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Governor Calls for Review of Water Act to Protect Catchment Areas

Baringo governor Stanley Kiptis addressing the public at Narasha tree nursery grounds in Eldama Ravine Sub-County County Saturday during the nationwide tree planting exercise. Photo by Vincent Miningwo

Baringo governor Stanley Kiptis wants the government to review the Water Act to guard against wanton encroachment of water catchment areas.

Kiptis said the growing number of investors encroaching water catchments especially with the coming of devolved units of government was worrying.

“Nowadays, people are encroaching on water catchment areas putting up structures which end up destroying the natural habitat. It is sad that this is happening as environmentalists watch,” he said.

Governor Kiptis noted that the Water Quality Regulation Act of 2006 and Water Resource Management Rule of 2007 clearly stipulates that catchment areas are supposed to be protected but it was saddening that such policies were not adhered to.

The Baringo governor who spoke at Narasha area in Eldama Ravine Sub-Country said disasters like the one which struck a village in Solai in neighboring Nakuru County were as a result of negligence which shall be avoided in future if the water act is reviewed.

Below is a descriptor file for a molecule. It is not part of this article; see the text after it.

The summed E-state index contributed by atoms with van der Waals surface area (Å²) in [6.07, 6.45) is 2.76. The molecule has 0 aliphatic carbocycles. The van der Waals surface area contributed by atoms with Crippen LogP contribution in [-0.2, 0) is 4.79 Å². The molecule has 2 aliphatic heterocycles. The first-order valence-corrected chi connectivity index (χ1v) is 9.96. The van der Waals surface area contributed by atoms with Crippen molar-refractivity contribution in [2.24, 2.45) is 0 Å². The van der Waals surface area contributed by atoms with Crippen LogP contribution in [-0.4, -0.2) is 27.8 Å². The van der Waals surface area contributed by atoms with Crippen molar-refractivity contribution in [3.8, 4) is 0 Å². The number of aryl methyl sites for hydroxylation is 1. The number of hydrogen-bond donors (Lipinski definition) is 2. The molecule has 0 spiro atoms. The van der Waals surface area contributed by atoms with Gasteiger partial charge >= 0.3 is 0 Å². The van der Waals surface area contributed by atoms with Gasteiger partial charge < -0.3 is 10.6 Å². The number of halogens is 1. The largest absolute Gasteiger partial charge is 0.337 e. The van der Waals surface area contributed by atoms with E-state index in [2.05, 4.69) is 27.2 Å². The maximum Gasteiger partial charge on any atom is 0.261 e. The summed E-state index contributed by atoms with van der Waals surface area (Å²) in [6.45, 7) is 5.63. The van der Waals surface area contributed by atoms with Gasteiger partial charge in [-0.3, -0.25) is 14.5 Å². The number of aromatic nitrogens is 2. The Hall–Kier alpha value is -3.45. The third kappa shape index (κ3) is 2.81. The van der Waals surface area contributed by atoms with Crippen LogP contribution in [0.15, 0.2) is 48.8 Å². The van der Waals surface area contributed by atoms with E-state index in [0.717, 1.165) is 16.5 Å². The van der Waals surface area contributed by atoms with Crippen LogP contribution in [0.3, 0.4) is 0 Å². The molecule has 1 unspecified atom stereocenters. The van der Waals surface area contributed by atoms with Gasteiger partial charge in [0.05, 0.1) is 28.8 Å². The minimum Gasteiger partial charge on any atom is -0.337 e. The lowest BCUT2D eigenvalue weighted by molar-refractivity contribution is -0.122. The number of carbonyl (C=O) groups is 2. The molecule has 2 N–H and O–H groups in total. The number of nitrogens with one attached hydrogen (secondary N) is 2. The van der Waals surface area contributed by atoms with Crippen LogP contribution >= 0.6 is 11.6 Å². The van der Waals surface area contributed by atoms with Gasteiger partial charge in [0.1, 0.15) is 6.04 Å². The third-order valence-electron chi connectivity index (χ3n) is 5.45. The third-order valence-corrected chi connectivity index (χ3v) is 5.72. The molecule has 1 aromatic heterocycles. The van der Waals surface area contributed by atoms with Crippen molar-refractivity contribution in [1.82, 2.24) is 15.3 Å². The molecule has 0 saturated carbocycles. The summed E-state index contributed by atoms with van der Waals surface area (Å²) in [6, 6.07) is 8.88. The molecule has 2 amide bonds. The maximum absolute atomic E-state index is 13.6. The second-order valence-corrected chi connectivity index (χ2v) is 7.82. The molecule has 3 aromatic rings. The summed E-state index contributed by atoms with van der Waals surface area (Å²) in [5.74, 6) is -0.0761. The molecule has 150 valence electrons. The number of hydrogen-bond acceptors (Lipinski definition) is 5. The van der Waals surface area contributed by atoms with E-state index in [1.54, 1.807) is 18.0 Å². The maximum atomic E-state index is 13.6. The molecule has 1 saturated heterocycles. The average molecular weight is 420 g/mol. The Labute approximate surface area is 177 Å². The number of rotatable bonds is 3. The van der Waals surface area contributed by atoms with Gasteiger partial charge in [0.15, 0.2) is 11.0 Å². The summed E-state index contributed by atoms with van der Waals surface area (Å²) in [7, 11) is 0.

Kiptis condemned the Patel Dam disaster and accused government conservation bodies especially National Environment Management Authority (NEMA) and WARMA for sleeping on their job saying such disaster would not have occurred if the agencies had enforced the water laws as stipulated.

“Now that it has happened and we don’t want such incident to recur elsewhere in Kenya, the environment officers manning Solai region should carry their own cross because the responsibility of preventing such an ugly incidence lies squarely on their shoulders,” he affirmed.

Governor Kiptis who was flanked by County Commissioner Henry Wafula said he was happy that conservation of water catchment areas was under the jurisdiction of county governments according to the new constitution and the Inter-Governmental Act should be followed to save innocent Kenyans from preventable disasters.

He said his wish was to see the Kenya Forest Service (KFS) partnering with county governments in drafting a memorandum which will enable them come up with a joint policy of conserving water towers in all the 47 counties.

Mr. Wafula warned that his administration will take stern action against public officials and members of the public who frustrate government agencies charged with the responsibility of implementing government policies especially those enshrined in the Agenda Four that include environmental conservation.

County Conservator Bernard Orinda noted that the 25 percent forest cover was not enough hence more efforts need to be done to increase the tree cover saying already 840 hectares of land was covered in 2016 during county’s tree planting exercise.

By Christopher Kiprop

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